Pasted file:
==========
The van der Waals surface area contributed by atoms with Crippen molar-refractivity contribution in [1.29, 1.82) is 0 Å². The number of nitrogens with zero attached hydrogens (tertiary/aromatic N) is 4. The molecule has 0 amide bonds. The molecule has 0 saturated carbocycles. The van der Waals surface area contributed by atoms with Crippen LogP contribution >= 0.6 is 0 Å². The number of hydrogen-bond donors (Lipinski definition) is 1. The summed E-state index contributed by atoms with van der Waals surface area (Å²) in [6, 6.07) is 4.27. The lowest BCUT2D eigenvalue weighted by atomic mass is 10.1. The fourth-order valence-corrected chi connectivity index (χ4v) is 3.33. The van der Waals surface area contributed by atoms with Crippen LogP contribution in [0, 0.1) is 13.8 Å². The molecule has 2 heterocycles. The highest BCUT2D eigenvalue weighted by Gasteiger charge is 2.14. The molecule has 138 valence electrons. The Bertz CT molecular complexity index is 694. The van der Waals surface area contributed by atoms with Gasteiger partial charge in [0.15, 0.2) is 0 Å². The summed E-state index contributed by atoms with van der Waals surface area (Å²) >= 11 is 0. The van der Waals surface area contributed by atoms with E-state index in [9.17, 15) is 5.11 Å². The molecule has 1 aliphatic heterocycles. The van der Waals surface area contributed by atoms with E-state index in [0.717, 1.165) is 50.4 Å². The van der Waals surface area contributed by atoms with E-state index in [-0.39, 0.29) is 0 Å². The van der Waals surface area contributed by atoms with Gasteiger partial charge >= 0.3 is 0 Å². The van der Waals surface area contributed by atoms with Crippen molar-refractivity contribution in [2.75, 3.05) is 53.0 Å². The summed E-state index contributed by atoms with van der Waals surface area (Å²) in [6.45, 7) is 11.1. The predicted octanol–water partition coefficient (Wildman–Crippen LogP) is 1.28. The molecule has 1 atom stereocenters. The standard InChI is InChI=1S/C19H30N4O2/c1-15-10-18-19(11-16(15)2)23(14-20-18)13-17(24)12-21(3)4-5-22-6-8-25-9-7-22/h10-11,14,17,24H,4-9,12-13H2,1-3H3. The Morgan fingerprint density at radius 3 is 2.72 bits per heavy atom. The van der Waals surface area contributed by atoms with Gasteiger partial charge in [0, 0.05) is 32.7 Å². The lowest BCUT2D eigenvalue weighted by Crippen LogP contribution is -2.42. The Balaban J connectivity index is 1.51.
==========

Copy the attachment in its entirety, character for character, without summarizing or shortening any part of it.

The van der Waals surface area contributed by atoms with Crippen molar-refractivity contribution in [1.29, 1.82) is 0 Å². The number of nitrogens with zero attached hydrogens (tertiary/aromatic N) is 4. The molecule has 0 amide bonds. The molecule has 0 saturated carbocycles. The van der Waals surface area contributed by atoms with Crippen LogP contribution >= 0.6 is 0 Å². The number of hydrogen-bond donors (Lipinski definition) is 1. The summed E-state index contributed by atoms with van der Waals surface area (Å²) in [6, 6.07) is 4.27. The lowest BCUT2D eigenvalue weighted by atomic mass is 10.1. The fourth-order valence-corrected chi connectivity index (χ4v) is 3.33. The van der Waals surface area contributed by atoms with Crippen LogP contribution in [0, 0.1) is 13.8 Å². The molecule has 2 heterocycles. The highest BCUT2D eigenvalue weighted by Gasteiger charge is 2.14. The molecule has 138 valence electrons. The Bertz CT molecular complexity index is 694. The van der Waals surface area contributed by atoms with Gasteiger partial charge in [0.15, 0.2) is 0 Å². The summed E-state index contributed by atoms with van der Waals surface area (Å²) >= 11 is 0. The van der Waals surface area contributed by atoms with E-state index in [9.17, 15) is 5.11 Å². The molecule has 1 aliphatic heterocycles. The van der Waals surface area contributed by atoms with E-state index in [0.717, 1.165) is 50.4 Å². The van der Waals surface area contributed by atoms with E-state index in [-0.39, 0.29) is 0 Å². The van der Waals surface area contributed by atoms with Gasteiger partial charge >= 0.3 is 0 Å². The van der Waals surface area contributed by atoms with Crippen molar-refractivity contribution in [2.75, 3.05) is 53.0 Å². The summed E-state index contributed by atoms with van der Waals surface area (Å²) in [6.45, 7) is 11.1. The predicted octanol–water partition coefficient (Wildman–Crippen LogP) is 1.28. The molecule has 1 atom stereocenters. The standard InChI is InChI=1S/C19H30N4O2/c1-15-10-18-19(11-16(15)2)23(14-20-18)13-17(24)12-21(3)4-5-22-6-8-25-9-7-22/h10-11,14,17,24H,4-9,12-13H2,1-3H3. The Morgan fingerprint density at radius 3 is 2.72 bits per heavy atom. The van der Waals surface area contributed by atoms with Gasteiger partial charge in [0, 0.05) is 32.7 Å². The lowest BCUT2D eigenvalue weighted by Crippen LogP contribution is -2.42. The Balaban J connectivity index is 1.51.